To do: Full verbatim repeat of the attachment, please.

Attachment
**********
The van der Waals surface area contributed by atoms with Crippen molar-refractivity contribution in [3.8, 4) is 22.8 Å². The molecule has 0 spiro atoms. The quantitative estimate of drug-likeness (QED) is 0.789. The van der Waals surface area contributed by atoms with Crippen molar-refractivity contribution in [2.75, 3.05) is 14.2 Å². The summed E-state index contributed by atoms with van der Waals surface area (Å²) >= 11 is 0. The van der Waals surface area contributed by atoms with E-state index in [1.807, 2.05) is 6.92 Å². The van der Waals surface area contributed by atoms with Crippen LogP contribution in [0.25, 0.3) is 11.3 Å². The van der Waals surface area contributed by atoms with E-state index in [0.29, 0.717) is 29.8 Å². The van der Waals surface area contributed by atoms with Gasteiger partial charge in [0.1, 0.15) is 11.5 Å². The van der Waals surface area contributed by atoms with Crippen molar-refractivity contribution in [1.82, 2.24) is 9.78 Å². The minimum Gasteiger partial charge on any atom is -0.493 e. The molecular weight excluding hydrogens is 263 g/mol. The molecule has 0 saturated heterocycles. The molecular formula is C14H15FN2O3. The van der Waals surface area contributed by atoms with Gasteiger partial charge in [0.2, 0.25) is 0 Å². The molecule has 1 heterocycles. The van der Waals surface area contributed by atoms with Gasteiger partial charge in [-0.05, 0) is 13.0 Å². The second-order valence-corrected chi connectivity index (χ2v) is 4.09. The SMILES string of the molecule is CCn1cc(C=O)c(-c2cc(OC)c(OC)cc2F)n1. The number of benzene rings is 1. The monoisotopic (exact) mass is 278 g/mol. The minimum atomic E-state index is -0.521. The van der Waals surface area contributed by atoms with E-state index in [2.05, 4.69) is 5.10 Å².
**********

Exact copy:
The van der Waals surface area contributed by atoms with Crippen molar-refractivity contribution in [3.8, 4) is 22.8 Å². The molecule has 0 spiro atoms. The quantitative estimate of drug-likeness (QED) is 0.789. The van der Waals surface area contributed by atoms with Crippen molar-refractivity contribution in [2.75, 3.05) is 14.2 Å². The summed E-state index contributed by atoms with van der Waals surface area (Å²) >= 11 is 0. The van der Waals surface area contributed by atoms with E-state index in [1.807, 2.05) is 6.92 Å². The van der Waals surface area contributed by atoms with Crippen LogP contribution in [0.25, 0.3) is 11.3 Å². The van der Waals surface area contributed by atoms with E-state index in [0.29, 0.717) is 29.8 Å². The van der Waals surface area contributed by atoms with Gasteiger partial charge in [0.1, 0.15) is 11.5 Å². The van der Waals surface area contributed by atoms with Crippen molar-refractivity contribution in [1.82, 2.24) is 9.78 Å². The minimum Gasteiger partial charge on any atom is -0.493 e. The molecular weight excluding hydrogens is 263 g/mol. The molecule has 0 saturated heterocycles. The molecular formula is C14H15FN2O3. The van der Waals surface area contributed by atoms with Gasteiger partial charge in [0.2, 0.25) is 0 Å². The molecule has 1 heterocycles. The van der Waals surface area contributed by atoms with Gasteiger partial charge in [-0.05, 0) is 13.0 Å². The second-order valence-corrected chi connectivity index (χ2v) is 4.09. The SMILES string of the molecule is CCn1cc(C=O)c(-c2cc(OC)c(OC)cc2F)n1. The number of benzene rings is 1. The monoisotopic (exact) mass is 278 g/mol. The minimum atomic E-state index is -0.521. The van der Waals surface area contributed by atoms with E-state index in [2.05, 4.69) is 5.10 Å².